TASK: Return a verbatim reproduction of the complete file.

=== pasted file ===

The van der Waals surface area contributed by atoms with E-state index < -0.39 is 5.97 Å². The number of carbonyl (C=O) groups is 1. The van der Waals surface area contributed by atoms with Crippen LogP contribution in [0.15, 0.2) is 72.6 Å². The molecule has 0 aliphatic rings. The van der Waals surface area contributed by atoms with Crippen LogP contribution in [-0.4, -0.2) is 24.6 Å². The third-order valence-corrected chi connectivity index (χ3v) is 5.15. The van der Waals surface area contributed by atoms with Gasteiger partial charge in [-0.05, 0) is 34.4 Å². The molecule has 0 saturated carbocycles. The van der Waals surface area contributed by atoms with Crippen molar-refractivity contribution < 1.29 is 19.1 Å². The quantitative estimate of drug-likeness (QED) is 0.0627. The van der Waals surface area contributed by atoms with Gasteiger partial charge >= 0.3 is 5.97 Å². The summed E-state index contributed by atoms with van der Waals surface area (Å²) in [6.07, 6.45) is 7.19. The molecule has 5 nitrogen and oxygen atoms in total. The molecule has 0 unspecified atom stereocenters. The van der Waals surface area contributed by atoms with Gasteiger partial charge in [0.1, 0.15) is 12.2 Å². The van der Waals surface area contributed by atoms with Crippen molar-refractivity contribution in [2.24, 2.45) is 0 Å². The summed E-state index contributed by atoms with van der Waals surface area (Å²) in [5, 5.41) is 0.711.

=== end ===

The van der Waals surface area contributed by atoms with E-state index < -0.39 is 5.97 Å². The number of carbonyl (C=O) groups is 1. The van der Waals surface area contributed by atoms with Crippen LogP contribution in [0.15, 0.2) is 72.6 Å². The molecule has 0 aliphatic rings. The van der Waals surface area contributed by atoms with Crippen LogP contribution in [-0.4, -0.2) is 24.6 Å². The third-order valence-corrected chi connectivity index (χ3v) is 5.15. The van der Waals surface area contributed by atoms with Gasteiger partial charge in [-0.05, 0) is 34.4 Å². The molecule has 0 saturated carbocycles. The van der Waals surface area contributed by atoms with Crippen molar-refractivity contribution < 1.29 is 19.1 Å². The quantitative estimate of drug-likeness (QED) is 0.0627. The van der Waals surface area contributed by atoms with Gasteiger partial charge >= 0.3 is 5.97 Å². The summed E-state index contributed by atoms with van der Waals surface area (Å²) in [6.07, 6.45) is 7.19. The molecule has 5 nitrogen and oxygen atoms in total. The molecule has 0 unspecified atom stereocenters. The van der Waals surface area contributed by atoms with Gasteiger partial charge in [0.1, 0.15) is 12.2 Å². The van der Waals surface area contributed by atoms with Crippen molar-refractivity contribution in [2.24, 2.45) is 0 Å². The summed E-state index contributed by atoms with van der Waals surface area (Å²) in [5, 5.41) is 0.711.